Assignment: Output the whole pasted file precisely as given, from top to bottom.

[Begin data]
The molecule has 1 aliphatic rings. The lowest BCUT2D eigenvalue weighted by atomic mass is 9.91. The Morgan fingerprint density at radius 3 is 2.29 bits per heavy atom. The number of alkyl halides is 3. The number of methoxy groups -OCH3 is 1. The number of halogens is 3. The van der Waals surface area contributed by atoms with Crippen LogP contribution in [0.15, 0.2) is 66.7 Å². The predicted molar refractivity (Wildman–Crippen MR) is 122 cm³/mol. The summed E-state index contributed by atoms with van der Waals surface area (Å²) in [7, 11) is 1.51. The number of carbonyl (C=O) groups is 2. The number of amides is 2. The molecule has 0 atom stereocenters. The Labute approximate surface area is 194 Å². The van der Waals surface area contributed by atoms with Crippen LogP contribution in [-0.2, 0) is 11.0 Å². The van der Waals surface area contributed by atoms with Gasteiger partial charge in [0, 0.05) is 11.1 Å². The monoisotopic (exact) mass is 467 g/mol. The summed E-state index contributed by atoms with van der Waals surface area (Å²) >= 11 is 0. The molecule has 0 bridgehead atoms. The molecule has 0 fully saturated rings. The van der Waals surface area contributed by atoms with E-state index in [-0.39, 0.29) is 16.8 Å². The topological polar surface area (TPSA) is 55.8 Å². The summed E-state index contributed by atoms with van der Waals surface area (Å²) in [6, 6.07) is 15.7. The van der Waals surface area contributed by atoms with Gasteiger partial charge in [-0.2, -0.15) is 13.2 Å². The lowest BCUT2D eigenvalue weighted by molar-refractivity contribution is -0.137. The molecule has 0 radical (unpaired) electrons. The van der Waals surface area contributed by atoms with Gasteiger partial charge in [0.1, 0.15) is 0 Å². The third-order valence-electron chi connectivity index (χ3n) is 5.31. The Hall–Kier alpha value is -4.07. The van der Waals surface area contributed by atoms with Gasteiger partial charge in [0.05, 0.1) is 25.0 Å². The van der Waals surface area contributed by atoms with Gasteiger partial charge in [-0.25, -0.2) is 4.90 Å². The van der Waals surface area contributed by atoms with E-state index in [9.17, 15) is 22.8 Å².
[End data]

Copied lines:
The molecule has 1 aliphatic rings. The lowest BCUT2D eigenvalue weighted by atomic mass is 9.91. The Morgan fingerprint density at radius 3 is 2.29 bits per heavy atom. The number of alkyl halides is 3. The number of methoxy groups -OCH3 is 1. The number of halogens is 3. The van der Waals surface area contributed by atoms with Crippen LogP contribution in [0.15, 0.2) is 66.7 Å². The predicted molar refractivity (Wildman–Crippen MR) is 122 cm³/mol. The summed E-state index contributed by atoms with van der Waals surface area (Å²) in [7, 11) is 1.51. The number of carbonyl (C=O) groups is 2. The number of amides is 2. The molecule has 0 atom stereocenters. The Labute approximate surface area is 194 Å². The van der Waals surface area contributed by atoms with Crippen LogP contribution in [-0.2, 0) is 11.0 Å². The van der Waals surface area contributed by atoms with Gasteiger partial charge in [0, 0.05) is 11.1 Å². The monoisotopic (exact) mass is 467 g/mol. The summed E-state index contributed by atoms with van der Waals surface area (Å²) >= 11 is 0. The molecule has 0 bridgehead atoms. The molecule has 0 fully saturated rings. The van der Waals surface area contributed by atoms with E-state index in [-0.39, 0.29) is 16.8 Å². The topological polar surface area (TPSA) is 55.8 Å². The summed E-state index contributed by atoms with van der Waals surface area (Å²) in [6, 6.07) is 15.7. The van der Waals surface area contributed by atoms with Gasteiger partial charge in [-0.2, -0.15) is 13.2 Å². The lowest BCUT2D eigenvalue weighted by molar-refractivity contribution is -0.137. The molecule has 0 radical (unpaired) electrons. The van der Waals surface area contributed by atoms with Gasteiger partial charge in [0.1, 0.15) is 0 Å². The third-order valence-electron chi connectivity index (χ3n) is 5.31. The Hall–Kier alpha value is -4.07. The van der Waals surface area contributed by atoms with Gasteiger partial charge in [0.05, 0.1) is 25.0 Å². The van der Waals surface area contributed by atoms with Gasteiger partial charge in [-0.25, -0.2) is 4.90 Å². The van der Waals surface area contributed by atoms with E-state index in [9.17, 15) is 22.8 Å².